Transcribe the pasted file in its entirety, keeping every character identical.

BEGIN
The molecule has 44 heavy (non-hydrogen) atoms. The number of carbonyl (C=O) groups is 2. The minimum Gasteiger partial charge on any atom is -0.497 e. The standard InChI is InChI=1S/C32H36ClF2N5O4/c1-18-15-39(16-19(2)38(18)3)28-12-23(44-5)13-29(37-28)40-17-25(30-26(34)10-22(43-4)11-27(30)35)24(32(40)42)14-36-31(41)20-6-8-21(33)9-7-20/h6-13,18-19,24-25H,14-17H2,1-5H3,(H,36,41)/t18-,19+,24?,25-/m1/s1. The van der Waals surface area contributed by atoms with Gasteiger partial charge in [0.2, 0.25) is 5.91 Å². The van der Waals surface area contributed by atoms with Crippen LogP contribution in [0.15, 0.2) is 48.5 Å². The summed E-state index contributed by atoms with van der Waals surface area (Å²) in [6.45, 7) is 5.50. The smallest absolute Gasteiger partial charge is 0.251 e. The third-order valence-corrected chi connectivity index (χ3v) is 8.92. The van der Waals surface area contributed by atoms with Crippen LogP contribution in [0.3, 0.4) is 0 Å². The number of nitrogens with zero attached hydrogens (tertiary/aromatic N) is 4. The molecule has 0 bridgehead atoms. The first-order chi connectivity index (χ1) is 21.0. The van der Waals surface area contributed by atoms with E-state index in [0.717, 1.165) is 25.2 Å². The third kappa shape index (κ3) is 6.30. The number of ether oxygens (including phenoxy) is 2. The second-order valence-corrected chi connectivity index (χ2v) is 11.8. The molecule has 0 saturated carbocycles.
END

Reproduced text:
The molecule has 44 heavy (non-hydrogen) atoms. The number of carbonyl (C=O) groups is 2. The minimum Gasteiger partial charge on any atom is -0.497 e. The standard InChI is InChI=1S/C32H36ClF2N5O4/c1-18-15-39(16-19(2)38(18)3)28-12-23(44-5)13-29(37-28)40-17-25(30-26(34)10-22(43-4)11-27(30)35)24(32(40)42)14-36-31(41)20-6-8-21(33)9-7-20/h6-13,18-19,24-25H,14-17H2,1-5H3,(H,36,41)/t18-,19+,24?,25-/m1/s1. The van der Waals surface area contributed by atoms with Gasteiger partial charge in [0.2, 0.25) is 5.91 Å². The van der Waals surface area contributed by atoms with Crippen LogP contribution in [0.15, 0.2) is 48.5 Å². The summed E-state index contributed by atoms with van der Waals surface area (Å²) in [6.45, 7) is 5.50. The smallest absolute Gasteiger partial charge is 0.251 e. The third-order valence-corrected chi connectivity index (χ3v) is 8.92. The van der Waals surface area contributed by atoms with Crippen LogP contribution in [0.3, 0.4) is 0 Å². The number of nitrogens with zero attached hydrogens (tertiary/aromatic N) is 4. The molecule has 0 bridgehead atoms. The first-order chi connectivity index (χ1) is 21.0. The van der Waals surface area contributed by atoms with E-state index in [0.717, 1.165) is 25.2 Å². The third kappa shape index (κ3) is 6.30. The number of ether oxygens (including phenoxy) is 2. The second-order valence-corrected chi connectivity index (χ2v) is 11.8. The molecule has 0 saturated carbocycles.